View Full Version : Two bears in two minutes...(long read)

September 5, 2009, 06:34 PM
Fall Black Bear opening day this year, here's the story, enjoy...

My buddy Scott and I are working through a big clear-cut as dusk approaches. It's a beautiful summer evening and there's a lightning storm moving across the sky a few miles off to the west.

Scott's behind me a couple hundred yards and we're scanning down across the blackberry piles to the creek bed, 300yds below us. About a mile or so into our walk, I hear some brush moving about 200yds downhill and moments later, a nice blackie strolls into view. Jet black and medium in size. I drop to a knee and start prepping for a shot. Breathe, size him up in the scope, breathe some more, check the wind... then off to my right...Crack! I look over and there's another bear! This one's about 60yds, but he's tiny, just a little guy maybe 50lbs. Beautiful cinnamon coat but way to small, so I shift my attention back to bear #1. It's moved uphill and a little closer now, and has presented a perfect broadside. I put the crosshairs behind his shoulder and touch one off. My new .270 scores it's first hit and it's a good one. The bear bellows loudly and tumbles off into the brush. Of course the little cinnamon bolts for the treeline, but much to my surprise, a third bear busts out further downhill and heads for the creek, pauses and looks back at the ruckus my bear is making and then disappears into the creek bed.

This is where Scott joins the show. BOOM! I hear his .300mag bark and echo across the valley like the thunder from the lightning storm. I look back but can't see him as he's over the finger I had crossed a few minutes earlier. Then, another one from Scott's cannon. Still nothing to see. At this point, I'm not sure if he can see my bear or not, so I assume he's taking a follow on shot. But, I can still hear my bear moving in the brush, so I watch and wait for my own second shot, which comes a moment later. The bear comes out from behind some brush, limping badly. He tumbles over a snag. I want him down quickly, so I put another one in his shoulder, this one drops him. I'm thinking it's over, when a third shot came from over the hill, and 30 seconds later, another one. Now I'm confused. What the heck is going on over there? I figure I'd better go find out, so I walk back to where Scott was. I find him 300yds behind me and looking down at the creek. As I walk up to him he says: "I got a bear down!", pointing down hill. The huge grin on his face was priceless. "Me too!" I said, "Over there!" I'm sure I was sporting the same ridiculous grin. I give him a big handshake and clappped him on the shoulder.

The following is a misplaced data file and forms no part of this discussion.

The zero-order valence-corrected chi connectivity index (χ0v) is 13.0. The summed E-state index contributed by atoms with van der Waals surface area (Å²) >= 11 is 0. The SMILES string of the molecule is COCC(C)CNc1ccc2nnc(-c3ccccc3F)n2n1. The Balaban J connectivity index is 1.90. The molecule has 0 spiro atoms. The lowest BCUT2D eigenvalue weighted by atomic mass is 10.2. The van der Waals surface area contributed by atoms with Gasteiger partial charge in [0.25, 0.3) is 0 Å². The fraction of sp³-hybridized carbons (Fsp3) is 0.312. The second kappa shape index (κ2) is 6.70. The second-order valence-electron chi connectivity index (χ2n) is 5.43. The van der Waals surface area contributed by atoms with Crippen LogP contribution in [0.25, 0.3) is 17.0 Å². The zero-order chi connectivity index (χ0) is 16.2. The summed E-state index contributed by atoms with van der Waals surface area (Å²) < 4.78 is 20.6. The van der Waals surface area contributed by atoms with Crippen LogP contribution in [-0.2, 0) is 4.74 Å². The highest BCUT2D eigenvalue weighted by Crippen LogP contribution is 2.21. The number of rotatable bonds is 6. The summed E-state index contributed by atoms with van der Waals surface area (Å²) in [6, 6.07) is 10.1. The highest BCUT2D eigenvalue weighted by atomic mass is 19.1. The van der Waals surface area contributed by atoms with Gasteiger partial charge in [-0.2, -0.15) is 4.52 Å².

By now, the sky is just starting to darken, and we know we have a lot of work to do, so we get busy extracting our bears. Although we didn't have to drag the bears terribly far, the going was tough, as we had to negotiate snags and berry piles the whole way. It was 2am by the time we got them down to the truck and back to the house, and 4am when we finally finished and hit the hay. A long, exhausting night, but what fun! This is one hunt I will not soon forget.

So, that's the story of the night I stumbled onto a "herd" of bears. Two bears, by two guys, in two minutes! I really think the pair were brothers. Both were about 150lbs, 4.5 feet nose to tail, and both living on the same hill. I have to give credit to the 150g Barnes TSX I used, the bullets performed flawlessly. One shot actually passed clean through the shoulder blade and exited the other side!

Here's a pic:


September 5, 2009, 07:09 PM
What state is this? What day? Temps?

September 5, 2009, 09:05 PM
State is Oregon, day was Aug. 1, 2009, temp was about 80ish.

September 8, 2009, 09:59 PM
Great picture, Fantastic story.

Were they 150lbs dressed? or was that before you dressed them.

How quickly did you have to cool them down in 80 degree temperature to keep the meat from spoiling?

September 9, 2009, 08:49 PM
Sounds like fun. Nice bears and a nice story.

September 19, 2009, 11:19 AM
150lbs live weight (estimated). Not huge bears at all, I figure they were probably 3-4 years old. As for the cooling, we gutted them immediately and skinned them as soon as we got home. It did cool down a little after sundown. I was a bit concerned about spoiling, but the only meat lost was from blood shot.